Wednesday, August 9, 2017


Haruo Nakajima, who played Godzilla, at his home in Sagamihara, Japan, in 2014. To perfect the monster’s notoriously destructive gait, he spent hours at the zoo, studying how elephants and bears walked. 

photo ~ 
                                                                                           Junji Kurokawa/Associated Press 


Arterial Road

It is as though you'd unexpectedly woken up,
as though long enough you'd been out hunting
for that which escaped you,
as though you had really noticed
what is really there,
as though you had suddenly discovered something,
as though you'd discovered the philosopher's stone,
as though you'd discovered
what the philosopher's stone is good for,
as though it shone,
as though all were initiates whom you ran into
at this street corner like any other,
as though you were one of them —

till the second hand moves on one second,
the traffic light leaps from red to yellow,
and you drive on down the sign-posted road.

Addressee Unknown — Retour a l'expéditeur

Many thanks for the clouds.
Many thanks for the Well-tempered Clavier
and, why not, for the warm winter boots.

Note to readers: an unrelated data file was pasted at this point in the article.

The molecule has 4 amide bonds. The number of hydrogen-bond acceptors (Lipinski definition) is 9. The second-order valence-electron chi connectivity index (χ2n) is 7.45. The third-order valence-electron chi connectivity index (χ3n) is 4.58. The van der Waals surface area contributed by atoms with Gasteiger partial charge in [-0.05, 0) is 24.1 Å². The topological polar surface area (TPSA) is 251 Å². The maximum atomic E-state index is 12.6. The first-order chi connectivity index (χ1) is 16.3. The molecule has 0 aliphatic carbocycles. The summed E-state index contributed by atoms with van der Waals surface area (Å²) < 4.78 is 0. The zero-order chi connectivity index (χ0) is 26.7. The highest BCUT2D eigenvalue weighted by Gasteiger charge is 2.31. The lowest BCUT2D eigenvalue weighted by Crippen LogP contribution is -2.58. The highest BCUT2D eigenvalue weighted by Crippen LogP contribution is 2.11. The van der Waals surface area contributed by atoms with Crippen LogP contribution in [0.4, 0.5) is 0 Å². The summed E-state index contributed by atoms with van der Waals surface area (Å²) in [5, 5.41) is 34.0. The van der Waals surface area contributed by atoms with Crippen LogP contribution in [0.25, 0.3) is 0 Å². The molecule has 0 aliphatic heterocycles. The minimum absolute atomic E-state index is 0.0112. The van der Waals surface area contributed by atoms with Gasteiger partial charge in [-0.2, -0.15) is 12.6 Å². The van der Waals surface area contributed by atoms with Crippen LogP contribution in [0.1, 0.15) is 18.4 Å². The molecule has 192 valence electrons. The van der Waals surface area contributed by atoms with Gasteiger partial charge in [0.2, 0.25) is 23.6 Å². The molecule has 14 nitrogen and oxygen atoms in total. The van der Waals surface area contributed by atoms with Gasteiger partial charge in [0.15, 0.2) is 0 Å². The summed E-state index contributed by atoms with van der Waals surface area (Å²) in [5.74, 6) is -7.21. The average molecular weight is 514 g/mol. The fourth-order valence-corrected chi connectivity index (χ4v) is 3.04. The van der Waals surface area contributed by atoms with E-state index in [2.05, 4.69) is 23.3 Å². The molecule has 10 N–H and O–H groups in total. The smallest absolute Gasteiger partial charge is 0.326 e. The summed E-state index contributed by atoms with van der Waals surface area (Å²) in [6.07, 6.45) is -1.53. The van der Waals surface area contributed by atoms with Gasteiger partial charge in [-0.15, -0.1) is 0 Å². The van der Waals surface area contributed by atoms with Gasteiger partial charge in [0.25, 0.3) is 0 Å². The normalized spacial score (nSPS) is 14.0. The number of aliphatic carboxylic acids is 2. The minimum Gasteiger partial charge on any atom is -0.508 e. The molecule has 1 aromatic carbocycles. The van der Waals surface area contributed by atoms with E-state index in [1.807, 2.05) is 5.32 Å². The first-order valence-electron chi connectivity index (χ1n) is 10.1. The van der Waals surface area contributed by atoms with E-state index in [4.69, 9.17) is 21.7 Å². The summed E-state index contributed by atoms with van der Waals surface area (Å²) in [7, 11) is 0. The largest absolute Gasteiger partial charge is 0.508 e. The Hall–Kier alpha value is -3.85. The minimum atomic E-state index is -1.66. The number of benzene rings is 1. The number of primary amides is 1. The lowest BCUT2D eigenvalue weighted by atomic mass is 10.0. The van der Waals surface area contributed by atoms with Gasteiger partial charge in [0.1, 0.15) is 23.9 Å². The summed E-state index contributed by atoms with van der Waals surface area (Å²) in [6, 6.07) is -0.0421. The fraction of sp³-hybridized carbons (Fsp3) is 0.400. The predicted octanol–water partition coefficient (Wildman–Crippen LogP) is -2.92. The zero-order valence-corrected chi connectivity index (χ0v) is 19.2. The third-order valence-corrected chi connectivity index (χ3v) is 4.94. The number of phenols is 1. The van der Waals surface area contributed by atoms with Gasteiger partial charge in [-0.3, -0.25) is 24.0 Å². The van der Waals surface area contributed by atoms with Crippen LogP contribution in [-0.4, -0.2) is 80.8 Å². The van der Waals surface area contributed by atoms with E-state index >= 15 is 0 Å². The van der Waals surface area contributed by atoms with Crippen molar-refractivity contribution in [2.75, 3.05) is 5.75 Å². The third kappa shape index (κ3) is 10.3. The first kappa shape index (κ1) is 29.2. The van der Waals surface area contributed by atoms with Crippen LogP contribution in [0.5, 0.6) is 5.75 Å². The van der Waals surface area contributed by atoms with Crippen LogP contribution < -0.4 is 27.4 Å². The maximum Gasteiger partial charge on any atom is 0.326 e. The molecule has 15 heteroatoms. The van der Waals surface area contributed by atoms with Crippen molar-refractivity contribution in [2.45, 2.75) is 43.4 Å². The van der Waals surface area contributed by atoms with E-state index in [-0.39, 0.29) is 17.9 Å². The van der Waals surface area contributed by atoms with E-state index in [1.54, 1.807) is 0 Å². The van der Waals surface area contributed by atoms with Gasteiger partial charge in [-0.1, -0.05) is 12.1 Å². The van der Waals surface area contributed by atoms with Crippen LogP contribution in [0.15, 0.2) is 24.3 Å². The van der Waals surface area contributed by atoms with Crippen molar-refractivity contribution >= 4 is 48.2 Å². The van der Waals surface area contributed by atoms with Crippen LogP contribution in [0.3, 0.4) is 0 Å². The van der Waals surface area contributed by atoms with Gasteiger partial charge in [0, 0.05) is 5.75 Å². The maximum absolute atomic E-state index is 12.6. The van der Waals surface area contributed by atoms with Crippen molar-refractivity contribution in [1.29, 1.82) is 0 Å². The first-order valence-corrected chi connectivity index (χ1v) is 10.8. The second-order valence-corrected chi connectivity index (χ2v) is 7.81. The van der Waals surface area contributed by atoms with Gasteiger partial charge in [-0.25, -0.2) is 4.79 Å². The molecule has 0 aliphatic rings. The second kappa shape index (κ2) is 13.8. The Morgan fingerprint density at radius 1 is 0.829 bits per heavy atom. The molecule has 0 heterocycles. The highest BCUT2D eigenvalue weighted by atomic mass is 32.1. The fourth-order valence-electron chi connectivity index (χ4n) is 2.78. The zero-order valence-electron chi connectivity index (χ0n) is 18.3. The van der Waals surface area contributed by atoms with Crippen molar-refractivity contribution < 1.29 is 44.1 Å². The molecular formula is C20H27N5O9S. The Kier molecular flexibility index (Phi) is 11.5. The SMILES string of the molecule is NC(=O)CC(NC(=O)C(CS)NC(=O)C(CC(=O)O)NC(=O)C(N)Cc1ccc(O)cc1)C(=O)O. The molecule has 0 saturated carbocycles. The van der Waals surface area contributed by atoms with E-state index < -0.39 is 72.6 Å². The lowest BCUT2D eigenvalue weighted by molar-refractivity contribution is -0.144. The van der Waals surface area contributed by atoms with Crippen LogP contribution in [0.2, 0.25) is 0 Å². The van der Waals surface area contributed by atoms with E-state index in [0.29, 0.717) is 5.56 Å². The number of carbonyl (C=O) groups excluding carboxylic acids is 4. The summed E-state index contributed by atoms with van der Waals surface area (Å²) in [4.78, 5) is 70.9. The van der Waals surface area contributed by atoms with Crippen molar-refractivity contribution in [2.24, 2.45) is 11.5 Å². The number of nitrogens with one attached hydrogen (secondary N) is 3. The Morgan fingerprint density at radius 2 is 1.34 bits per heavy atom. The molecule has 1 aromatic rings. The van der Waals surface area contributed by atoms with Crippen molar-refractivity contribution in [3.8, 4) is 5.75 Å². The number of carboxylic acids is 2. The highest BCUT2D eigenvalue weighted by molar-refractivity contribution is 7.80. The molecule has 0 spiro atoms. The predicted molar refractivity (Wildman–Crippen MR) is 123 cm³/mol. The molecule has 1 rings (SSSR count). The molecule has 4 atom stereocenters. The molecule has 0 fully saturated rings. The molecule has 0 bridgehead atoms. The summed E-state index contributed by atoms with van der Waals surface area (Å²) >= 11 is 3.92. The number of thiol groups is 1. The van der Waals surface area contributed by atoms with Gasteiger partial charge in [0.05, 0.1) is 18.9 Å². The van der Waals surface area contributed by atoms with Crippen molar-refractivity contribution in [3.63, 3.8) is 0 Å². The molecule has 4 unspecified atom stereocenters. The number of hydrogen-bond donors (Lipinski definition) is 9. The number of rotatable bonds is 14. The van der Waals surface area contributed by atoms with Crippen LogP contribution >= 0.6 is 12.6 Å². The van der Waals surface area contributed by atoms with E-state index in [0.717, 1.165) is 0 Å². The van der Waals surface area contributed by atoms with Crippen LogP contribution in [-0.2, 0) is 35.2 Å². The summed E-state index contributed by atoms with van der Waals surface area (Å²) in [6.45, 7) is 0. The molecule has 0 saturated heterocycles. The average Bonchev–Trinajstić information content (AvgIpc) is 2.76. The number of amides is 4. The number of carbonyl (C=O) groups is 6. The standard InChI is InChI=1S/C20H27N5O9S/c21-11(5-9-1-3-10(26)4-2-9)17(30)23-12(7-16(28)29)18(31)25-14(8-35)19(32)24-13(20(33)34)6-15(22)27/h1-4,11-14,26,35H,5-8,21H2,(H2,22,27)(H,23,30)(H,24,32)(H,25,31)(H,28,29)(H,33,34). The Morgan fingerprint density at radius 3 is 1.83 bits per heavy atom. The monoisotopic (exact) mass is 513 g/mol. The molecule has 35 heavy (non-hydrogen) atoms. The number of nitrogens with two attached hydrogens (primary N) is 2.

Many thanks for my strange brain
and for all manner of other hidden organs,
for the air, and, of course, for the claret.
Heartfelt thanks for my lighter and my desire
not running out of fuel,
as well as my regret, my deep regret.
Many thanks for the four seasons,
for the number e, for my dose of caffeine,
and, of course, for the strawberry dish
painted by Chardin, as well as for sleep,
for sleep quite especially, and,
last not least, for the beginning and the end
and the few minutes in between
fervent thanks,
even, if you like, for the voles out there in the garden.

The Entombment

Our mortal frame,
they call it.
But what did it hold?
The psychologist will say:
Your psyche.
Your soul,
the priest.
Your personality,
the personal manager.

there's the anima,
the imago, the daemon,
the identity and the Ego,
not to mention the Id
and the Super-Ego.

The butterfly which is to rise
from this very mixed lot
belongs to a species
about which nothing is known.

Hans Magnus Enzensberger
translated by Michael Hamburger
Bloodaxe Books 1997